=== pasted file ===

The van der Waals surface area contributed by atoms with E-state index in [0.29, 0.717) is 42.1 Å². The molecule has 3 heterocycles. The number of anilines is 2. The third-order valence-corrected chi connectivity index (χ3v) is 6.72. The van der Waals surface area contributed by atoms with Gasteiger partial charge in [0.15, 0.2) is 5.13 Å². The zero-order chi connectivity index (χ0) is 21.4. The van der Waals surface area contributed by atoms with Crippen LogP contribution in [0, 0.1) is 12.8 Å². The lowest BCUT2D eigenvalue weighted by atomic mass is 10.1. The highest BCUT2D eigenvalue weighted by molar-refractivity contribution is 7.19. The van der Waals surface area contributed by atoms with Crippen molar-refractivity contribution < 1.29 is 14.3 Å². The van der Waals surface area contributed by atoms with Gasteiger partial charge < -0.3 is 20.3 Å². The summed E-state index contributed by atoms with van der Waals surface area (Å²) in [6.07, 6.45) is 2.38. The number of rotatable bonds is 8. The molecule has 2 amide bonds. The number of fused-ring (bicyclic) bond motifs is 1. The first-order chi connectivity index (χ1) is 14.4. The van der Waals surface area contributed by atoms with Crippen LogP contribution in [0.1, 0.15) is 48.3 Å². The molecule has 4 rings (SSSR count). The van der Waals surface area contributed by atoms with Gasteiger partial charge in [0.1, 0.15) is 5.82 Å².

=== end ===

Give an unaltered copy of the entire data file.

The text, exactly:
The van der Waals surface area contributed by atoms with E-state index in [0.29, 0.717) is 42.1 Å². The molecule has 3 heterocycles. The number of anilines is 2. The third-order valence-corrected chi connectivity index (χ3v) is 6.72. The van der Waals surface area contributed by atoms with Gasteiger partial charge in [0.15, 0.2) is 5.13 Å². The zero-order chi connectivity index (χ0) is 21.4. The van der Waals surface area contributed by atoms with Crippen LogP contribution in [0, 0.1) is 12.8 Å². The lowest BCUT2D eigenvalue weighted by atomic mass is 10.1. The highest BCUT2D eigenvalue weighted by molar-refractivity contribution is 7.19. The van der Waals surface area contributed by atoms with Crippen molar-refractivity contribution < 1.29 is 14.3 Å². The van der Waals surface area contributed by atoms with Gasteiger partial charge < -0.3 is 20.3 Å². The summed E-state index contributed by atoms with van der Waals surface area (Å²) in [6.07, 6.45) is 2.38. The number of rotatable bonds is 8. The molecule has 2 amide bonds. The number of fused-ring (bicyclic) bond motifs is 1. The first-order chi connectivity index (χ1) is 14.4. The van der Waals surface area contributed by atoms with Crippen LogP contribution in [0.1, 0.15) is 48.3 Å². The molecule has 4 rings (SSSR count). The van der Waals surface area contributed by atoms with Gasteiger partial charge in [0.1, 0.15) is 5.82 Å².